Birthdays are celebrated monthly at
, and each month, it’s one of the volunteer’s jobs to plan a party for
all the kids whose birthday falls in that month. As a birthday party for November didn’t end
up happening, Abby and I combined the November and December kids into one
party. All the kids were about 10 years
or older, so we started thinking about what types of fun things we could do for
their party. Tudor Village
First, we thought about doing the “standard” Light in
Africa birthday party.
We’d have sodas, little cakes, everyone would get a small gift, invite
one of their friends, and we’d all play games.
The problem we kept coming up with though, is what game does a group of
nine kids (aged 10 to 15) want to play?
Pin the tail on the donkey? Na,
probably not. What about donkey rides
from a local Maasai? Also, not likely
the local Maasai woman would not be interested in removing her water buckets
from her donkey to accommodate. Maybe
laser tag and ice skating at the local event center? We called, but they were all booked up with
other parties. So…we decided to do
something a little different, but ever popular.
Instead of getting them gifts and having a party at , we’d take the birthday kids swimming at a hotel. Tudor Village
Sounds easy right, well – nothing ever is here. It’s the best and worst part about this place. We planned to leave around , but only two of the kids showed up. Silly us – they eat around 1, we should have known they would not leave before eating lunch. We finally left around , loading six people in one tuk-tuk (rickshaw) and five people in another. Then, we went to the bus station in Boma, found an empty dala-dala and waited for about 25 minutes until they crammed another 15 people in the minivan.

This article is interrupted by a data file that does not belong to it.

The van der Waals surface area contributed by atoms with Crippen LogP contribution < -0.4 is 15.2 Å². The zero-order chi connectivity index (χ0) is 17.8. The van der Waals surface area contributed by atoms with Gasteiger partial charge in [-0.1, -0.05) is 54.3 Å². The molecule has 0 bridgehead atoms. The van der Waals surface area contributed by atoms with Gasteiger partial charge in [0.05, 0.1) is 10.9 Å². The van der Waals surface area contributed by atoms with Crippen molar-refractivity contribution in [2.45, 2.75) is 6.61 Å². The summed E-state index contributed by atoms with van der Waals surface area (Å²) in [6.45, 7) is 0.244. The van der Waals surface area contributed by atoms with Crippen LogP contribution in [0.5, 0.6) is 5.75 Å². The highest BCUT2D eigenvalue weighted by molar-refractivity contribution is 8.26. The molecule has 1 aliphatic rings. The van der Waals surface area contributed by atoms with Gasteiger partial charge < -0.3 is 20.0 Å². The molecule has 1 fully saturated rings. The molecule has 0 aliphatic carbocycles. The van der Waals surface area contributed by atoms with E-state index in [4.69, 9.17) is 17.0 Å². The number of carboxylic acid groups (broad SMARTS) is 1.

After finally arriving in Moshi about an hour later, we had to walk about 30 minutes to the hotel we were planning on swimming out. Only problem was, we found out it was closed for a wedding. Plan B was swimming at the local YMCA. We paid about 30,000 shillings for fourteen of us to swim (two other kids and an adult had been at the local hospital for tests so they were able to join us).
Swimming suits in
are not your normal suits. They pretty much wear whatever they have
(shirt and shorts), so getting seven preteen to teen girls outfitted
appropriately for swimming was actually a bit of an ordeal. There was plenty of swapping shorts, giggles,
and then swapping again. Finally…we made
it to the pool around . Tanzania
The kids had an amazing time - laughing, splashing, trying to float and trying to drown. Abby and I had a great time having goose bumps for the first time since we’d arrived in
We had to get out of the pool at , as we have a -ish (dark) curfew, but a pool party is a fantastic party in any country.